UAE's Economy to Slow Down as Abu Dhabi Cuts Oil Production: Report

Published August 22nd, 2017 - 01:54 GMT
An Emirati man looks at the solar power platform at Masdar City, on the outskirts of Abu Dhabi. (AFP)
An Emirati man looks at the solar power platform at Masdar City, on the outskirts of Abu Dhabi. (AFP)

The UAE’s real GDP growth will slow in 2017, owing to oil production cuts weighing down Abu Dhabi’s economy, BMI Research has said in a recent report. The slowdown belies a more positive story in the non-oil sector, and growth will strengthen in 2018, it said.

“We have downgraded our 2017 real GDP growth forecast for the UAE since our last quarterly report, in line with most of the GCC member states. This was primarily owing to weaker-than-expected oil prices and production cuts. We now forecast headline growth of 2.2% in 2017, down from a previous projection of 2.8%, and slower than the 3% expansion seen in 2016,” the Fitch Group company said.

That said, growth rates will be uneven across the emirates, given the greater importance of the oil sector in Abu Dhabi’s economy than Dubai’s, BMI Research said. More-diversified Dubai’s economy will expand by 3.2%, while Abu Dhabi will weigh on the headline UAE figure with a fairly tepid expansion rate of 1.8%.

As oil production returns to growth, so will real GDP growth pick up, and BMI forecasts a stronger 2.9% expansion in 2018.

The UAE has curbed its oil production as part of an agreement reached by OPEC and Non-OPEC oil producing countries in late 2016 and extended for a further nine months in May 2017, which will have a negative bearing on economic activity over the remainder of the year.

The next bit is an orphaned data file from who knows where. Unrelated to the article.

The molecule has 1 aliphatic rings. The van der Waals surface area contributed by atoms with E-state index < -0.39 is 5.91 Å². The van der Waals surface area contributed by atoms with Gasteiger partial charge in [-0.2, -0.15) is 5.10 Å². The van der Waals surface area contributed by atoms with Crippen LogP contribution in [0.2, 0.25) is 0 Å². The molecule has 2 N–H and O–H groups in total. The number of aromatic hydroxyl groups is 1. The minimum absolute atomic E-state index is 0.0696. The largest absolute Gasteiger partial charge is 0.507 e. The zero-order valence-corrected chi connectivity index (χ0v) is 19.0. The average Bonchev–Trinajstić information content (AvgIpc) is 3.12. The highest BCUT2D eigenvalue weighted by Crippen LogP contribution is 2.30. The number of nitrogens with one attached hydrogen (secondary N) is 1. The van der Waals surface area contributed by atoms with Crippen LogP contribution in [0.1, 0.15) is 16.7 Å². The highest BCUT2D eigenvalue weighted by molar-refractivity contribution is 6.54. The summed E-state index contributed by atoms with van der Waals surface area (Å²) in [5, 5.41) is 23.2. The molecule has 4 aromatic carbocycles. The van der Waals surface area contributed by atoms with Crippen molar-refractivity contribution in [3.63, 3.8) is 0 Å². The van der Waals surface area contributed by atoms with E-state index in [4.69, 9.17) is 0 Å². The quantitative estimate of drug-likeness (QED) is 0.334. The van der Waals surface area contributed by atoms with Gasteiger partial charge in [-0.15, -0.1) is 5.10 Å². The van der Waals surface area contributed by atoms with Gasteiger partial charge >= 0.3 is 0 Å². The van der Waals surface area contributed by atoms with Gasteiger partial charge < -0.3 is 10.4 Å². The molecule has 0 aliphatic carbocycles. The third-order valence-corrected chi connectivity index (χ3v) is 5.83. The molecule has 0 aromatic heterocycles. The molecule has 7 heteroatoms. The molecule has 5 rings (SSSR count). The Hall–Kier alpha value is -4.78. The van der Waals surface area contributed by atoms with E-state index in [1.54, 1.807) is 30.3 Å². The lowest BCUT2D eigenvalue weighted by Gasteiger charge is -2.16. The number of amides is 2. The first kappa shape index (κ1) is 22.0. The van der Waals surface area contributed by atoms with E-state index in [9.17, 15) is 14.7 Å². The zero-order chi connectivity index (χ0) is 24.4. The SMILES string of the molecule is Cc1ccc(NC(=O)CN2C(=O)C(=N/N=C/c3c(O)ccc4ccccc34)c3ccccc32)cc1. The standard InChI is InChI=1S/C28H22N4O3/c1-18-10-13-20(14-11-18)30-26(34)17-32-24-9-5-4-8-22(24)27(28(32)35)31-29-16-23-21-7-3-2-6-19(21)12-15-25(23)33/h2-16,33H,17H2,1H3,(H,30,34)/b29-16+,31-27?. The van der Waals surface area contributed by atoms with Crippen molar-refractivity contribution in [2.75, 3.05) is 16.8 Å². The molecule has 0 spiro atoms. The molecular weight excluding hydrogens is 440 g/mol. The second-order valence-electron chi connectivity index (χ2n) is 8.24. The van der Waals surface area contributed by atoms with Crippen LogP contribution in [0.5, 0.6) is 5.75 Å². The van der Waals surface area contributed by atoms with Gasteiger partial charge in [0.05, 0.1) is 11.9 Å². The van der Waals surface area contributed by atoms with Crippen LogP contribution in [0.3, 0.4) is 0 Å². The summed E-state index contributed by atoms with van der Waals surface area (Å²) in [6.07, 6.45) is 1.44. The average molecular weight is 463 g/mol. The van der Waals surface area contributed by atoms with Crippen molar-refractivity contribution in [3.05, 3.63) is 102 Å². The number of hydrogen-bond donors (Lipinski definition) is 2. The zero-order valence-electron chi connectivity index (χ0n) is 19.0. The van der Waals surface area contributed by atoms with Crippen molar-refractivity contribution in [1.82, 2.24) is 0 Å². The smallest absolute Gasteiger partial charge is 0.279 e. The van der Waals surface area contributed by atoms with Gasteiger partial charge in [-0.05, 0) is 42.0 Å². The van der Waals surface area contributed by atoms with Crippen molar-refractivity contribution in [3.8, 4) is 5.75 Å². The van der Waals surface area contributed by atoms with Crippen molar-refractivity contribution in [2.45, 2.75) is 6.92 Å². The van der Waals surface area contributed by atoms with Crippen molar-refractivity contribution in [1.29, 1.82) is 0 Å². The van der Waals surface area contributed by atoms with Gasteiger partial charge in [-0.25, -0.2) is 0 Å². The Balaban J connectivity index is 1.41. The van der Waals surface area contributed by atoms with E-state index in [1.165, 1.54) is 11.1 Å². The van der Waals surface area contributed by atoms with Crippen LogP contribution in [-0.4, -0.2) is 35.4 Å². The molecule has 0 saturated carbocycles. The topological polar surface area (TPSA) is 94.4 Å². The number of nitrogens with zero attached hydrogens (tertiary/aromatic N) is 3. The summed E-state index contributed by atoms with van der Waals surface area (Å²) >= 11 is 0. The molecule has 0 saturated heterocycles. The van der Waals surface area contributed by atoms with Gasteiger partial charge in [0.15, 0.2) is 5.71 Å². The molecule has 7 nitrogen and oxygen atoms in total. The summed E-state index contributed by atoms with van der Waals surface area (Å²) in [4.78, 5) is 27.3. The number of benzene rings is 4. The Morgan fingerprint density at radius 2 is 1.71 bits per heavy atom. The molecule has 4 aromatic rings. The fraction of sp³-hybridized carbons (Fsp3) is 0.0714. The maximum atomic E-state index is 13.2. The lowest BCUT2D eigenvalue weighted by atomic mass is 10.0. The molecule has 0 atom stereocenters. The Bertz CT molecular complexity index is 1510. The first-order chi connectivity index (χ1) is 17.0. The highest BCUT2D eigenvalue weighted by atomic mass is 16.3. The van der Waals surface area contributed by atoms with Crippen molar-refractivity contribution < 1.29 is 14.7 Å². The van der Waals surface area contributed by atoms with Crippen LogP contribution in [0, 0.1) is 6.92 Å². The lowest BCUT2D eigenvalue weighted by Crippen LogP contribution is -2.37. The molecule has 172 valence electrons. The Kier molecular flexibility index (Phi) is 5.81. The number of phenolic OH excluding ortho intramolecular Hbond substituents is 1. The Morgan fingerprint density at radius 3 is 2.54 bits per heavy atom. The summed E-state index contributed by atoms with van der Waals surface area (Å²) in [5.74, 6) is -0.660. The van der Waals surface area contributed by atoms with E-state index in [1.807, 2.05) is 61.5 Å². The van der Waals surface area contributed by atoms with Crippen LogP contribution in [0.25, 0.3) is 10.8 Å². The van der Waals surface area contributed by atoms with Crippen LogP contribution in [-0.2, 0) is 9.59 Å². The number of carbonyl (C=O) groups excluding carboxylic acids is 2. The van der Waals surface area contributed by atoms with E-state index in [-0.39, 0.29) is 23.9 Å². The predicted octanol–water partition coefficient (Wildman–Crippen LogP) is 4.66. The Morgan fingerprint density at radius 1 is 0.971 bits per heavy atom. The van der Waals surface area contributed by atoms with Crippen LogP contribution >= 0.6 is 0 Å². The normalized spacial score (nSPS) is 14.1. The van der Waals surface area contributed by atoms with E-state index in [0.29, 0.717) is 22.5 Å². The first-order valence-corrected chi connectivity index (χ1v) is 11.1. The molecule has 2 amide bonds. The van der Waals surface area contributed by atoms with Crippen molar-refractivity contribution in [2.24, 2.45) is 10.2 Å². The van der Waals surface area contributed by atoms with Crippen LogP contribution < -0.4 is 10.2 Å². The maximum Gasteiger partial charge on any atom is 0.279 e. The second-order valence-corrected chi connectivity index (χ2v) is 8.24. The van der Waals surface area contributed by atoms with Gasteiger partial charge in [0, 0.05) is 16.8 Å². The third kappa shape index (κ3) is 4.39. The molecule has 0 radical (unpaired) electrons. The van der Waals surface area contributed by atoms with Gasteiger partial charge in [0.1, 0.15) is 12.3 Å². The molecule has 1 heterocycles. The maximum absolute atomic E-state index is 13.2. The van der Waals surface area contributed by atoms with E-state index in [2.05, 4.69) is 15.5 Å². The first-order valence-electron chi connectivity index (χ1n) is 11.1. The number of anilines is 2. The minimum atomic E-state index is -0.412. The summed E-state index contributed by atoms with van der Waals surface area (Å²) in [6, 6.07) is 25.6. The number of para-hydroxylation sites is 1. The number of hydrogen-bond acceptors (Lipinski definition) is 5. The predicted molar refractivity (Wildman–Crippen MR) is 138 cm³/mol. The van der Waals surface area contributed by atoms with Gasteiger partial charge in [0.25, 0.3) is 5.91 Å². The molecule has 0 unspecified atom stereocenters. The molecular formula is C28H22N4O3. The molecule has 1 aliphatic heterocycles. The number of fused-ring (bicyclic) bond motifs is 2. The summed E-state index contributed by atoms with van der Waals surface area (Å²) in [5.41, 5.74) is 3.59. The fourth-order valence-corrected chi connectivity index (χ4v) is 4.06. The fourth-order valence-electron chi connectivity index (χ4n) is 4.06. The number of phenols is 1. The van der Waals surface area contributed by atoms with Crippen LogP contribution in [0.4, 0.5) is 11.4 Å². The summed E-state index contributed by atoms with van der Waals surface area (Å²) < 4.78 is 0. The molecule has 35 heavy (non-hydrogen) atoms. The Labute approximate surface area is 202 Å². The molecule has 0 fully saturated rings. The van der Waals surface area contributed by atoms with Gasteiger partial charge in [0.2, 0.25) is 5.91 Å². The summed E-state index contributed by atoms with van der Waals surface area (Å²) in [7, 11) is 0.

“We forecast that [oil] production will fall by 0.1% in 2017, compared to a 2.2% expansion in 2016. An easing of the production curb in 2018 will see production return to growth at 2.1% in 2018, contributing to the pick-up in the economy,” BMI said.

The global agreement on curbing oil production was reached in a bid to boost prices through reducing global stockpiles, but this has taken longer to take effect than BMI previously anticipated, owing to weak global demand in H1 and growth in volumes from Libya, Nigeria and North America.

As a result, in July BMI downgraded its Brent crude forecasts from $57 per barrel in 2017 and $60 in 2018, to $54 and $55 respectively. While prices do not have a direct bearing on real GDP, they have a major effect on government and private consumption, and on investor sentiment, further underpinning BMI’s real GDP growth downgrade.

While the oil production curb will slow growth in 2017, BMI said it is “more positive” with regards to the non-oil economy and a relatively strong performance here will offset some of the oil sector’s drag. BMI said oil prices have not rebounded as strongly as it has anticipated but are nevertheless stronger than they were in 2016.

These higher prices are leading to stronger sentiment in the emirates, which will further improve in the months ahead.

 


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